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Lorenzo de' Medici | Art Patron Extraordinaire

Verrocchio's Bust of Lorenzo de' Medici

Lorenzo de' Medici
by Verrocchio

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Italian Renaissance art patron Lorenzo de' Medici married a highborn Roman noblewoman of the Orsini family, and his daughter married Pope Innocent VIII's son who was conceived prior to the pope taking religious orders. Lorenzo's son Piero also married an Orsini, and Lorenzo bought his other son, Giovanni, a cardinal's hat at age thirteen.

Having little of his father's business acumen while spending vast amounts to money to maintain his princely lifestyle, Lorenzo de' Medici's fortune eventually began to dwindle. Faced with a deteriorating Italian economy, the Medici banks began to fail. While the money lasted, however, Lorenzo de' Medici patronized artists, architects, and literary endeavors like no one else. He collected ancient texts and established the Platonic Academy populating it with a group of his own friends. Included were Marsilio Ficino, Pico della Mirandola, and Angelo Poliziano, also known as Politian.

Lorenzo de' Medici supported many famous artists.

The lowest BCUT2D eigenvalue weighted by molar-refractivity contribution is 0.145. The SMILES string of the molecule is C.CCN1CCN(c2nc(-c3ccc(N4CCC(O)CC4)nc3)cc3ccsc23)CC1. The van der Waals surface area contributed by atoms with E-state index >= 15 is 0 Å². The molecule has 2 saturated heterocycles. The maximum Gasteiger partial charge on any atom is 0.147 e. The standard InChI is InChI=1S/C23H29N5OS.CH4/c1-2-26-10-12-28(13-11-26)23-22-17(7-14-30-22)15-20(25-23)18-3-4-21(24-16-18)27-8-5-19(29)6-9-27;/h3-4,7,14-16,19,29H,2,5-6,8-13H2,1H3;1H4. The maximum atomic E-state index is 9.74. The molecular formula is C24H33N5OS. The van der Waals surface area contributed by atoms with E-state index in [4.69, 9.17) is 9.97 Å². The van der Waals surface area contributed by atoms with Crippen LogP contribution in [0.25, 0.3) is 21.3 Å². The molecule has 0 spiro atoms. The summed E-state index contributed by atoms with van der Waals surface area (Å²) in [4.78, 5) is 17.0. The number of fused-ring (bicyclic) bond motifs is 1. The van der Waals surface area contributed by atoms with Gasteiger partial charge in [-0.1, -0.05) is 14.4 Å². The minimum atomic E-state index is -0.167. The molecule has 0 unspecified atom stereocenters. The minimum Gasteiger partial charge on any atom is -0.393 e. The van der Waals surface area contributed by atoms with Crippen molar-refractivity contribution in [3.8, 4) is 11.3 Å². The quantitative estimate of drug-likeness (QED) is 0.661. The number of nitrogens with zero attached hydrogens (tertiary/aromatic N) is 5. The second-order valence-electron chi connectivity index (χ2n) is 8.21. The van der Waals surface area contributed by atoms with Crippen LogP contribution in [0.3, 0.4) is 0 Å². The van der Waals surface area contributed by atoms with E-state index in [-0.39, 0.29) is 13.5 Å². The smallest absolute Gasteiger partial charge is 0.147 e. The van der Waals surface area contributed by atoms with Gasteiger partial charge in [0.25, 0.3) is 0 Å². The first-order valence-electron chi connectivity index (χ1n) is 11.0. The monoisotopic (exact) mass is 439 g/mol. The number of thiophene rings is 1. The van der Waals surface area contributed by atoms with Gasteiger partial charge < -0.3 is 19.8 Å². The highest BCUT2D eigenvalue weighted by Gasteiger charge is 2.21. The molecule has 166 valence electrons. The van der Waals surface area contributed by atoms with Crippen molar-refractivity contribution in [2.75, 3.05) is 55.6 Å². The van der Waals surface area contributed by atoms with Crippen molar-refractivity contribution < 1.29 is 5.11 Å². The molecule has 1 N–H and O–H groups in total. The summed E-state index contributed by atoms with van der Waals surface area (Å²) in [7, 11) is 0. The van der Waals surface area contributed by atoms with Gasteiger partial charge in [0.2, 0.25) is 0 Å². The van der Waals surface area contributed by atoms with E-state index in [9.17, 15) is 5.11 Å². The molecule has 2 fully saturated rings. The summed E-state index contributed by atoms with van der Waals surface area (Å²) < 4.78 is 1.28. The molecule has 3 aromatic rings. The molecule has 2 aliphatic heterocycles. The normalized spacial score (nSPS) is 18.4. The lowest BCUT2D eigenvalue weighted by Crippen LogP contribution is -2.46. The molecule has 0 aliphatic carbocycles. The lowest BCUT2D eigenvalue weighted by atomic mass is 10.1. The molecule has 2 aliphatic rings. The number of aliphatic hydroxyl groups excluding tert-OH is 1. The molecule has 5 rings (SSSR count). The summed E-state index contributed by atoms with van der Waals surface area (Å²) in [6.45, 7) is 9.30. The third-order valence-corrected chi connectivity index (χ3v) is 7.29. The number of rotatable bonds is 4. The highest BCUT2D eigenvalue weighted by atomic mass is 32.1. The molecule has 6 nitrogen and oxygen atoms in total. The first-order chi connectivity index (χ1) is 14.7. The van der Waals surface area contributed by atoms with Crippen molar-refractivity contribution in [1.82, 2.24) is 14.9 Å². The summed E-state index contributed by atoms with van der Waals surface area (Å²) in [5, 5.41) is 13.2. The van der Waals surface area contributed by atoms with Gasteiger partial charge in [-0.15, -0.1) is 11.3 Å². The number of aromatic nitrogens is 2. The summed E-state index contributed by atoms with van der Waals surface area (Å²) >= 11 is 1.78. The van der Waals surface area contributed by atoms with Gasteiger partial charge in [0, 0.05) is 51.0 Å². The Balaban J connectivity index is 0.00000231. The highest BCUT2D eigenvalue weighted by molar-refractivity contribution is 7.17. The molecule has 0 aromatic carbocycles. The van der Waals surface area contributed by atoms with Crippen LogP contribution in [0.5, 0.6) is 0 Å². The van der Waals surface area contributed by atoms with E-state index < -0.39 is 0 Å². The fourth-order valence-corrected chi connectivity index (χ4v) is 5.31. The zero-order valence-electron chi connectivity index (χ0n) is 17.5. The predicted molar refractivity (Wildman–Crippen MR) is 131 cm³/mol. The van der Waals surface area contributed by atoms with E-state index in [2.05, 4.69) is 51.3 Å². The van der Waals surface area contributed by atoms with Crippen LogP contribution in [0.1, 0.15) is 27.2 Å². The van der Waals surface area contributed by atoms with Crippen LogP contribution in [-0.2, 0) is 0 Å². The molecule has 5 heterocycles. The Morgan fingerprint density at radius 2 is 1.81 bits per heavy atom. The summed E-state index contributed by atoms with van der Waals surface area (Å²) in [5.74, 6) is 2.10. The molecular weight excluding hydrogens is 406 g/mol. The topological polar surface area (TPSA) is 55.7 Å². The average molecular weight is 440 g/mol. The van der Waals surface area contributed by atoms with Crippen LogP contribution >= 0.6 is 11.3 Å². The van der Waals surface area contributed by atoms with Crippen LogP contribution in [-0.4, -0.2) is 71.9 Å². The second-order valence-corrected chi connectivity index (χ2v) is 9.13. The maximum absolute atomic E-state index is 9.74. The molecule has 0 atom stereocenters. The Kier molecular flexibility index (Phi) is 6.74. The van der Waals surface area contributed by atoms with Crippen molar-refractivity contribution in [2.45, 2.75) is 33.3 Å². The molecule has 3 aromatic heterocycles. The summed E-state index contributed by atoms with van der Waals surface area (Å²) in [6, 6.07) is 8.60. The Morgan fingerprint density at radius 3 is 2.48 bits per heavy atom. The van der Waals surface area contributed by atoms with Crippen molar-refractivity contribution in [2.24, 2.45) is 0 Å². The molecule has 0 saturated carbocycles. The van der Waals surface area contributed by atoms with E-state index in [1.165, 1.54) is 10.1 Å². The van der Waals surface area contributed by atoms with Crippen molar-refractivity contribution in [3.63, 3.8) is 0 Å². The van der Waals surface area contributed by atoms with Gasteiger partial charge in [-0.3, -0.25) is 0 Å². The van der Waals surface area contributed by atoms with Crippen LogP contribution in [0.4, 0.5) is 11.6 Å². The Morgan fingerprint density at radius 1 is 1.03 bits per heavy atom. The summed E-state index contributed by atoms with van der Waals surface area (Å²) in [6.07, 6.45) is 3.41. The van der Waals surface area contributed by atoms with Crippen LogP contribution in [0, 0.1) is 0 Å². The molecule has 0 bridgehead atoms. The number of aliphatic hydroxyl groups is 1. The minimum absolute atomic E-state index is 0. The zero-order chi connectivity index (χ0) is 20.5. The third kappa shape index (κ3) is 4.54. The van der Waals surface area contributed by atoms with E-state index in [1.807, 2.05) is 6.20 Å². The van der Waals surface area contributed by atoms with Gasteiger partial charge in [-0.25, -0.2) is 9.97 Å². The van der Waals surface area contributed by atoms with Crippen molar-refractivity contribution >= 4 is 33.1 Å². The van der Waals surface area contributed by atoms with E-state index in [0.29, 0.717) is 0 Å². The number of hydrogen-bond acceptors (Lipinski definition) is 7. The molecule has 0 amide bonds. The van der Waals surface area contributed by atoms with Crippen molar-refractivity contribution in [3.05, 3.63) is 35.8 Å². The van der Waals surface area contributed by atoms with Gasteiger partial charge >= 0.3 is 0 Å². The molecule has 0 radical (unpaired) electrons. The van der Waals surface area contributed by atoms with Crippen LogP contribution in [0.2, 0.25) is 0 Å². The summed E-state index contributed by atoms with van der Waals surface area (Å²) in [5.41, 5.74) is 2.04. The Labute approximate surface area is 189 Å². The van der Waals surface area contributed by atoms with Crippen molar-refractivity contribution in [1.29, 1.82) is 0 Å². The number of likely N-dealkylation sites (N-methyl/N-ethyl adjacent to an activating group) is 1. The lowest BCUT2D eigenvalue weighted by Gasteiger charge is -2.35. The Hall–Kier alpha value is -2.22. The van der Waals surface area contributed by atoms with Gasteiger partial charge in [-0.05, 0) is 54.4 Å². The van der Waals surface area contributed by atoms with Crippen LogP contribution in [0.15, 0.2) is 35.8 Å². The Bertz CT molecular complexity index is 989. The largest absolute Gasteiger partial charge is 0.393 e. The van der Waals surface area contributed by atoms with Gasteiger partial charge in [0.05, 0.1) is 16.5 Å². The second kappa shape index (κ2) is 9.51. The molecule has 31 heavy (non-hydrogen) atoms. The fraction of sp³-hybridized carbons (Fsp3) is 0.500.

Among the artists Lorenzo de' Medici patronized were Botticelli, Giuliano da Sangallo, Verrocchio, and the young Leonardo da Vinci, Verrocchio's pupil. Later in his life, Lorenzo added the 15-year-old sculptor Michelangelo and others to his retinue when he created a sculpture school in his garden. All of those people included in his inner circle were nurtured with great affection.

Even money couldn't buy Lorenzo de' Medici absolution from his sins.

In 1490 only two years before Lorenzo de' Medici's death, a fiery Dominican monk named Girolamo Savonarola began preaching in San Marco, a Medici-sponsored church. Lorenzo was probably surprised to find himself the target of a barrage of attacks from the pulpit as Savonarola prophesied doom and damnation for him and the Florentines in general. It has been reported that upon being called to Lorenzo's deathbed, Savonarola refused him absolution for his sins. Lorenzo de' Medici was laid to rest in San Lorenzo in a tomb overshadowed by the great tombs built there by Michelangelo. One is for Lorenzo's son Giuliano. The other is for Lorenzo's grandson, another Lorenzo, although many people erroneously believe that it is Lorenzo the Magnificent who is buried in that tomb.

Brenda Harness, Art Historian


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